Most Cook Islands trustee companies will not accept new offshore trust clients already subject to a civil judgment. On the other hand, if a person is a defendant in a lawsuit but not yet subject to a judgment, the trustee will “carve out” or make an exception to their trust protection for any future judgments related to existing litigation.

People with existing civil judgments may find protection through trusts in the European Union or elsewhere. For example, Hungary has trust laws designed with asset protection benefits, and Hungarian trustee companies do not typically refuse or make exceptions for clients with current civil judgments.

Can a Judge Order You to Bring Back Offshore Trust Assets?

The possibility of turnover orders and civil contempt charges is a significant risk in offshore asset protection. Debtors relying on offshore trusts should consider the possibility of a domestic court order to bring back assets transferred to a debtor’s offshore trust.

The impossibility of compliance is a defense to civil contempt. A court will not imprison someone for failure to do something that can’t be done. When a court orders a debtor to unwind an offshore trust plan, the debtor can claim that compliance is impossible because the trust is under the control of an offshore trustee.

But it’s not as simple as invoking an impossibility defense and saying, “I can’t.” Some recent court decisions treat transferring assets to an offshore trust as an intentional act of creating an impossibility. The courts then disallow the impossibility defense to the contempt order because the impossibility is of the debtor’s own making.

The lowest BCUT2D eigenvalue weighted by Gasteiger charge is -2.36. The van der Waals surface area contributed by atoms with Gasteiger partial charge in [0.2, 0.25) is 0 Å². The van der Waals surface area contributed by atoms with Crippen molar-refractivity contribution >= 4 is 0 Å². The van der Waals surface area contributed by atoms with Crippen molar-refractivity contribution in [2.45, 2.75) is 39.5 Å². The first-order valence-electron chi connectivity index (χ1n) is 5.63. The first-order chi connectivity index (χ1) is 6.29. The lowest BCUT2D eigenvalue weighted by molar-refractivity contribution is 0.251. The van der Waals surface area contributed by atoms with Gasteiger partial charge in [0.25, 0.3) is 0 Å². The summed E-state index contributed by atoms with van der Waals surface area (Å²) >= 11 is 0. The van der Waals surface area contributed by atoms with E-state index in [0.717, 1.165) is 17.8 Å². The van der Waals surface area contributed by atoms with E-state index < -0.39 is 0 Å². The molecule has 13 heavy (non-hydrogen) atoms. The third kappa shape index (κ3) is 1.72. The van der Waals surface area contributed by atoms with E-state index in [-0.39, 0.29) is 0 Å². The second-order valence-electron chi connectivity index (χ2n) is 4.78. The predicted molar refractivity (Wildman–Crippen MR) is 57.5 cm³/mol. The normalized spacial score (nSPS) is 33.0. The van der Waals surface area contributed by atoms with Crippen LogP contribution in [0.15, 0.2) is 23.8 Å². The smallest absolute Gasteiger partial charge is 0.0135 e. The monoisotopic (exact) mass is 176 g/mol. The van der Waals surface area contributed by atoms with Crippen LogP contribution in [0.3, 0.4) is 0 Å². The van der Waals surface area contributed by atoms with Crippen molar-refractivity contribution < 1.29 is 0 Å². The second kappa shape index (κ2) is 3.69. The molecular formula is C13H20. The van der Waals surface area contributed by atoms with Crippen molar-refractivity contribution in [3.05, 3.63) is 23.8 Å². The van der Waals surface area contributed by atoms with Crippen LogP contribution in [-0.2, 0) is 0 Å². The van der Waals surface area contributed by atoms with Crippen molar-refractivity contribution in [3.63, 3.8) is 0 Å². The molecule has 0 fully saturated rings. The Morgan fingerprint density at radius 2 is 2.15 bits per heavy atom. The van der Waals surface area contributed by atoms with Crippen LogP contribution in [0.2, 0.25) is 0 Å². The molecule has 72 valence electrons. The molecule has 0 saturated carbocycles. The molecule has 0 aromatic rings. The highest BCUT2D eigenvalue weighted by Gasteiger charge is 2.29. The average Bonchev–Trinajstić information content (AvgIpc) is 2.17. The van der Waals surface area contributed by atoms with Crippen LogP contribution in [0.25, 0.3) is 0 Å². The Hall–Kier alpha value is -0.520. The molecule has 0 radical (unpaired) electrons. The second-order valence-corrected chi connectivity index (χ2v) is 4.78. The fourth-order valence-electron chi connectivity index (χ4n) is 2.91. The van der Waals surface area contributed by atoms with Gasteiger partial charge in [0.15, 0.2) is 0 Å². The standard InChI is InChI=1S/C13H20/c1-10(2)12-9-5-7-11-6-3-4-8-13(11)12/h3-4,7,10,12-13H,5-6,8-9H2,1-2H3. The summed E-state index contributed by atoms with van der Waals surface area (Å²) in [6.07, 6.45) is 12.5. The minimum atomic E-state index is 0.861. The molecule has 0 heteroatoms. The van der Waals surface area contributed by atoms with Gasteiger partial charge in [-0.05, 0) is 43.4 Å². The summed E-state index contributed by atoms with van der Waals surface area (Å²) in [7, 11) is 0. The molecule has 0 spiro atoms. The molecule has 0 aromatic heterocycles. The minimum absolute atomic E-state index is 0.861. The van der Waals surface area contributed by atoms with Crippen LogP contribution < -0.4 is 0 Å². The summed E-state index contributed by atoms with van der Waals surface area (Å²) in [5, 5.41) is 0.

How long does it take to set up an offshore trust?

About 2-3 months. You must file an application with the offshore trustee and pass a background check. Then, you’ll sign the trust agreement and transfer assets to the trust.

What is the purpose of an offshore trust?

The primary purpose of an offshore trust is to provide asset protection and estate planning benefits by placing assets in a legal structure under the jurisdiction of a country with favorable laws. Offshore trusts are particularly utilized for safeguarding assets against potential claims, creditors, or legal judgments in the settlor’s home country.

Jon Alper

About the Author

I’m a nationally recognized attorney specializing in asset protection planning. I graduated with honors from the University of Florida Law School and have practiced law for almost 50 years.

I have been recognized as a legal expert by media outlets such as the New York Times and the Wall Street Journal. I have helped thousands of clients protect their assets from creditors.